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DEFINITION OF CLIMATOLOGY

Climatology is the scientific study of climate. The Climate of a place can be defined as

the average weather conditions obtained through the synthesis of weather elements

prevailing there for over a period of 30-35 years. The weather, on the other hand, is

defined by the atmospheric condition of a place or a given location at a particular time.

The weather elements at a particular place and time are sunshine, temperature, pressure,

precipitation, humidity, evaporation, wind conditions etc Thus climatologists seeks the

understanding of how the worlds climate system works, how it varies from time to time

and space to space, and any use that can be made of resources provided by climate.

Weather and climate are explained by the same element in combination but weather and

climate are not one the same. The climate pertains to an area and a long period of time

while weather pertains to a place and at a particular time. In other words weather is an

instantaneous condition of the atmosphere and it keeps changing all the time but the

climate of an area is fairly constant over a period of time.

ATMOSFERA
Bagi tujuan memudahkan melihat perubahan menegak di
dalam struktur atmosfera, maka atmosfera ini boleh
dibahagikan kepada beberapa zon yang berbeza sifat dan
ciri-cirinya. Terdapat empat lapisan atmosfera menegak
yang terpenting iaitu troposfera, stratosfera, mesosfera dan
termosfera. Dari empat lapisan berbeza ketinggian, tekanan
dan suhu ini, atmosfera boleh dibahagikan pula kepada
lima lapisan yang berbeza darjah kepanasannya iaitu terdiri
dari tiga lapisan yang panas dan dua lapisan sejuk. Lapisan
panas yang pertama terletak berhampiran dengan
permukaan bumi. Lapisan panas kedua berada di sekitar
ketinggian 50-60 km dari permukaan bumi. Lapisan panas
ketiga pula terletak pada ketinggian melebihi dari 100 km.
Di antara lapisan-lapisan yang panas ini, terletaknya
lapisan-lapisan yang sejuk iaitu di sekitar ketinggian 10-30
km dan 80 km dari permukaan bumi.

THE PLANET OF ATMOSPHERE


An atmosphere is the layer of gases that envelop a planet. On the Earth, it is this envelope that allows organisms to live. Atmospheric ozone protects us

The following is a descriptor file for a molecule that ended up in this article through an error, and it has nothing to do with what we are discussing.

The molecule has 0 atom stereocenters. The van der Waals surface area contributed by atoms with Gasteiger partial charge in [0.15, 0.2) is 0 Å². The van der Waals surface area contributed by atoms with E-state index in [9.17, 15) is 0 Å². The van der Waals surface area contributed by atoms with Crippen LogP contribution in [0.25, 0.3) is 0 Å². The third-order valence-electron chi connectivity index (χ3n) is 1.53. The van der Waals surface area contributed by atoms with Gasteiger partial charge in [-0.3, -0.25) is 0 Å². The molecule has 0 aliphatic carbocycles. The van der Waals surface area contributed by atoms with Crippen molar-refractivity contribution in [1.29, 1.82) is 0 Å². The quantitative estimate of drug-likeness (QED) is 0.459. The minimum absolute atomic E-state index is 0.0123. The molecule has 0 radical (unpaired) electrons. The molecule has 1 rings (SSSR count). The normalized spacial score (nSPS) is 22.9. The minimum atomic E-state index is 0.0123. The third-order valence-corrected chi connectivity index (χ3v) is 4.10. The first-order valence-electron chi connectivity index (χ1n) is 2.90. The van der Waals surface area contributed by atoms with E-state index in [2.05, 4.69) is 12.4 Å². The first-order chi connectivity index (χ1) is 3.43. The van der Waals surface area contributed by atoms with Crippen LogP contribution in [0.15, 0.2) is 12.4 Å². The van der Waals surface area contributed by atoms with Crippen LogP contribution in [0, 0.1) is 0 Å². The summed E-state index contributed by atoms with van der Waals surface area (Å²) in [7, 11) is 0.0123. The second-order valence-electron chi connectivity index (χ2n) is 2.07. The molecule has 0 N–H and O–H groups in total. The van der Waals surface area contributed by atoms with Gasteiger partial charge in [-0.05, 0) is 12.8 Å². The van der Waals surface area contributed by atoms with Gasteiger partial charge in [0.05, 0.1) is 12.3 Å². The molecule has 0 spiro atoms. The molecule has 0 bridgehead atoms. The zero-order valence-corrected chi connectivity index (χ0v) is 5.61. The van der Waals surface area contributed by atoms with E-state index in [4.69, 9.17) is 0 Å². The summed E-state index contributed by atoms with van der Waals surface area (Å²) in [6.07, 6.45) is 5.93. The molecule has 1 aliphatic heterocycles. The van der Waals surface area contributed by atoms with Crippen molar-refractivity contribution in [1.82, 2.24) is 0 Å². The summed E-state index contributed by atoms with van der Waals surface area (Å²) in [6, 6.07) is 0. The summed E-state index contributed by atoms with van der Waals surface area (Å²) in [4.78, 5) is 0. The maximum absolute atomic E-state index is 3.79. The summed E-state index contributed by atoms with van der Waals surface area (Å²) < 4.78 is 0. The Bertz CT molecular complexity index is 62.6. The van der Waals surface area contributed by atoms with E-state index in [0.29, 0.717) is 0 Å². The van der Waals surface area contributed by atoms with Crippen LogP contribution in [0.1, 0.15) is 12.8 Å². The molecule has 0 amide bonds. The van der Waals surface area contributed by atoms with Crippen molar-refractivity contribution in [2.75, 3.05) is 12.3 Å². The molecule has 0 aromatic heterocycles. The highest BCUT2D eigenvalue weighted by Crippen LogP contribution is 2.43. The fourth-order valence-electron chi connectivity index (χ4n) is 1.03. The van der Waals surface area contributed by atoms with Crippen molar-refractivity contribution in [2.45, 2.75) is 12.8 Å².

from ultraviolet radiation. CO2 and other gases trap heat and keep the surface warm enough for life to thrive. Oxygen has allowed life to evolve.
Each of the planets has a different atmosphere, although there are clear similarities between the atmospheres of the four terrestrial planets and the four
gas giant planets. The terrestrial planets are rich in heavier gases and gaseous compounds, such as carbon dioxide, nitrogen, oxygen, ozone, and argon.
In contrast, the gas giant atmospheres are composed mostly of hydrogen and helium.
The atmospheres of at least the inner planets has evolved since they formed. This is clearest for the Earth. The Earths original atmosphere was
probably similar to Venus in composition, consisting of carbon dioxide and nitrogen. The evolution of photosynthesis converted carbon dioxide in the
Earths atmosphere to oxygen, increasing the amount of O2 in it from an initial 0.01% to its current 22% level.
Here is basic information on the atmosphere of each planet to guide your Post Lab discussion. Mercuryhas a very thin, almost undetectable
atmosphere composed of sodium and potassium gas. These elements were likely blown from the surface of Mercury by the solar wind.
The atmosphere of Venusis composed mainly of carbon dioxide with minor amounts of nitrogen and trace amounts of nitrogen, helium, neon, and
argon.
The Earth's atmosphere primarily composed of nitrogen and oxygen. Minor gases include and carbon dioxide, ozone, argon, and helium.
Mars'atmosphere is a thin layer composed mainly of carbon dioxide. Nitrogen, argon, and small traces of oxygen and water vapor are also present.
Jupiter's atmosphere contains mainly helium and hydrogen with trace amounts of water, ammonia, methane, and other carbon compounds. Three
layers of clouds may exist in Jupiters outermost atmosphere. The lowest are made of water ice or droplets, the next are crystals of a compound of
ammonia and hydrogen sulfide, and the highest clouds are ammonia ice. There seems to be no solid surface under the atmosphere, only a transition
from gas to liquid metallic hydrogen. In the top one-fourth of the planet, the pressure and temperature are so high that the hydrogen atoms are stripped
of their outer electrons, forming a liquid metal.
Like Jupiter, Saturn has a thick atmosphere composed of hydrogen and helium. The ratio of hydrogen to helium ratio decreases with depth. Methane
and ammonia are also present. The atmosphere of Saturn envelops a thick layer of metallic hydrogen.
Uranus' atmosphere is composed mainly of hydrogen and minor amounts of helium Methane is present in minor amounts, and probably forms most of
the clouds seen by space probes and telescopes. Uranus and Neptune both appear blue because methane strongly absorbs light of other wavelengths.
The atmosphere of Neptuneconsists mainly of hydrogen and helium, but about 2.5-3% of the atmosphere is methane. Like Uranus, clouds in
Neptune's atmosphere are composed of crystals of methane.
Pluto's atmosphere seems to be very thin, and is likely composed of nitrogen and carbon dioxide.